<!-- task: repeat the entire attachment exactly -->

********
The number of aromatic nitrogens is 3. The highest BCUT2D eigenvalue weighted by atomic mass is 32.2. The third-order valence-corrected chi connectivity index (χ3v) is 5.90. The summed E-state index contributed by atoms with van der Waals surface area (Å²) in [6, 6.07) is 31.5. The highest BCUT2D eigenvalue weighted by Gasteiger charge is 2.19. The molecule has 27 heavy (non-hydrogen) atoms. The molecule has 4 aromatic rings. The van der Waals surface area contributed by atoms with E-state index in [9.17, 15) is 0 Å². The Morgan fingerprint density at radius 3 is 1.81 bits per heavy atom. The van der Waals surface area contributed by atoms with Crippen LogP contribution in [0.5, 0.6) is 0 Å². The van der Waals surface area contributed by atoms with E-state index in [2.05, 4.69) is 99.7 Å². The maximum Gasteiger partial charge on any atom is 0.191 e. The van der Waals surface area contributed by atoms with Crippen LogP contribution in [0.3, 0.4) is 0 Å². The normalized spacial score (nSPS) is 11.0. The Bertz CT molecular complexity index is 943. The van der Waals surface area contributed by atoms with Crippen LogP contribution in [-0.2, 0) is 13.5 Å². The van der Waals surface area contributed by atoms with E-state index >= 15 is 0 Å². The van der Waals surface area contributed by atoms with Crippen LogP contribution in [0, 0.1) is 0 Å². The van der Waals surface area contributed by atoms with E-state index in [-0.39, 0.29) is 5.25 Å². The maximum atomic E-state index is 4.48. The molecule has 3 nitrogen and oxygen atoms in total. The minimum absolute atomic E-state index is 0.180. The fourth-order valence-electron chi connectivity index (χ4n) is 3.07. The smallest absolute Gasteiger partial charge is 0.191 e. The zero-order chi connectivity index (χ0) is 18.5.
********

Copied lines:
The number of aromatic nitrogens is 3. The highest BCUT2D eigenvalue weighted by atomic mass is 32.2. The third-order valence-corrected chi connectivity index (χ3v) is 5.90. The summed E-state index contributed by atoms with van der Waals surface area (Å²) in [6, 6.07) is 31.5. The highest BCUT2D eigenvalue weighted by Gasteiger charge is 2.19. The molecule has 27 heavy (non-hydrogen) atoms. The molecule has 4 aromatic rings. The van der Waals surface area contributed by atoms with E-state index in [9.17, 15) is 0 Å². The Morgan fingerprint density at radius 3 is 1.81 bits per heavy atom. The van der Waals surface area contributed by atoms with Crippen LogP contribution in [0.5, 0.6) is 0 Å². The van der Waals surface area contributed by atoms with E-state index in [2.05, 4.69) is 99.7 Å². The maximum Gasteiger partial charge on any atom is 0.191 e. The van der Waals surface area contributed by atoms with Crippen LogP contribution in [0.3, 0.4) is 0 Å². The normalized spacial score (nSPS) is 11.0. The Bertz CT molecular complexity index is 943. The van der Waals surface area contributed by atoms with Crippen LogP contribution in [-0.2, 0) is 13.5 Å². The van der Waals surface area contributed by atoms with E-state index >= 15 is 0 Å². The van der Waals surface area contributed by atoms with Crippen LogP contribution in [0, 0.1) is 0 Å². The van der Waals surface area contributed by atoms with E-state index in [-0.39, 0.29) is 5.25 Å². The maximum atomic E-state index is 4.48. The molecule has 3 nitrogen and oxygen atoms in total. The minimum absolute atomic E-state index is 0.180. The fourth-order valence-electron chi connectivity index (χ4n) is 3.07. The smallest absolute Gasteiger partial charge is 0.191 e. The zero-order chi connectivity index (χ0) is 18.5.